The authors review the structural, pharmacologic, and clinical aspects of bisphosphonates, a class of drugs currently used to treat several disorders of bone and calcium metabolism. Pertinent literature on the bisphosphonates was reviewed with the help of a MEDLINE search and several bibliographies, including published clinical trials, monographs, and review articles. The bisphosphonates are analogs of pyrophosphate that, when given orally or intravenously, bind avidly to exposed bone mineral and disrupt bone turnover. These agents comprise three groups or generations, based on their potency and chemical structures. All three generations are effective in treating hypercalcemia, Paget's disease of bone, osteoporosis, and other disorders of accelerated bone turnover. The third-generation agents have the greatest potency and offer the promise of a convenient way to suppress or prevent osseous metastasis in patients with certain malignancies. As a group, these agents are well tolerated and, when administered correctly, rarely cause toxicity. The bisphosphonates are safe and effective agents for the treatment of disorders of accelerated bone turnover.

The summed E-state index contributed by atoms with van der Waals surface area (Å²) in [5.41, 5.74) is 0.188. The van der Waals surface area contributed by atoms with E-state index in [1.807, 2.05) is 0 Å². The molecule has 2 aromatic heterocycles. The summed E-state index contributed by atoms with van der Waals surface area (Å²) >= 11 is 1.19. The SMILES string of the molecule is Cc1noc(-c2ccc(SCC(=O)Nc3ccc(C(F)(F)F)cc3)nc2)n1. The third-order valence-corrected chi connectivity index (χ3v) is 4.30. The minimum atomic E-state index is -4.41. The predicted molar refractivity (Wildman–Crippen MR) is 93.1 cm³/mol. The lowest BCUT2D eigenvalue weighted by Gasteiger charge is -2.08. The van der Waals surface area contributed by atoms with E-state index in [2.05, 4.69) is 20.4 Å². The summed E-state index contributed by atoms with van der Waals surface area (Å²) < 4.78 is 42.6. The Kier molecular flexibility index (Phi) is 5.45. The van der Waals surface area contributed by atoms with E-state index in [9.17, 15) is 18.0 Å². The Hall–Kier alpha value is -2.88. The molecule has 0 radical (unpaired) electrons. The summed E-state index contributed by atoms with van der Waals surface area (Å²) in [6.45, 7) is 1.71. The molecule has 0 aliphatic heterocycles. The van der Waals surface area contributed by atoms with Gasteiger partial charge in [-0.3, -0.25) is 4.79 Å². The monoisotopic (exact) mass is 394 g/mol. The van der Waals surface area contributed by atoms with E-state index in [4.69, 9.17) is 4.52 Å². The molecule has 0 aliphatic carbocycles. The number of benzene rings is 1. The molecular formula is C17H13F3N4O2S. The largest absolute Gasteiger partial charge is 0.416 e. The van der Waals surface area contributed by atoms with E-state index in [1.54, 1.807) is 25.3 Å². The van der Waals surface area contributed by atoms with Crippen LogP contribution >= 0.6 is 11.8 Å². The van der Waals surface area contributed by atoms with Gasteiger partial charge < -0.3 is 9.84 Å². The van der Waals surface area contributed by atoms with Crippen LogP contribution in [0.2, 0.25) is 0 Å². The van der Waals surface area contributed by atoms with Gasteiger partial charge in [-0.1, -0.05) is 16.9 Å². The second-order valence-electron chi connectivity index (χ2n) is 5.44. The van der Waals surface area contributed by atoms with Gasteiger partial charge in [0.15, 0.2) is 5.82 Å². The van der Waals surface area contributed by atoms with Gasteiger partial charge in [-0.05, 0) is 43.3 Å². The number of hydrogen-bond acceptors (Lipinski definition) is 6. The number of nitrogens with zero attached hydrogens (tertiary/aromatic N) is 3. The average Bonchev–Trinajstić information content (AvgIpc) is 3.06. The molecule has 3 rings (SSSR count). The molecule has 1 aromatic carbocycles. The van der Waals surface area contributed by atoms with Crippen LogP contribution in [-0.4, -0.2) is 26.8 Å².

ASJC Scopus subject areas
- Pharmacology (medical)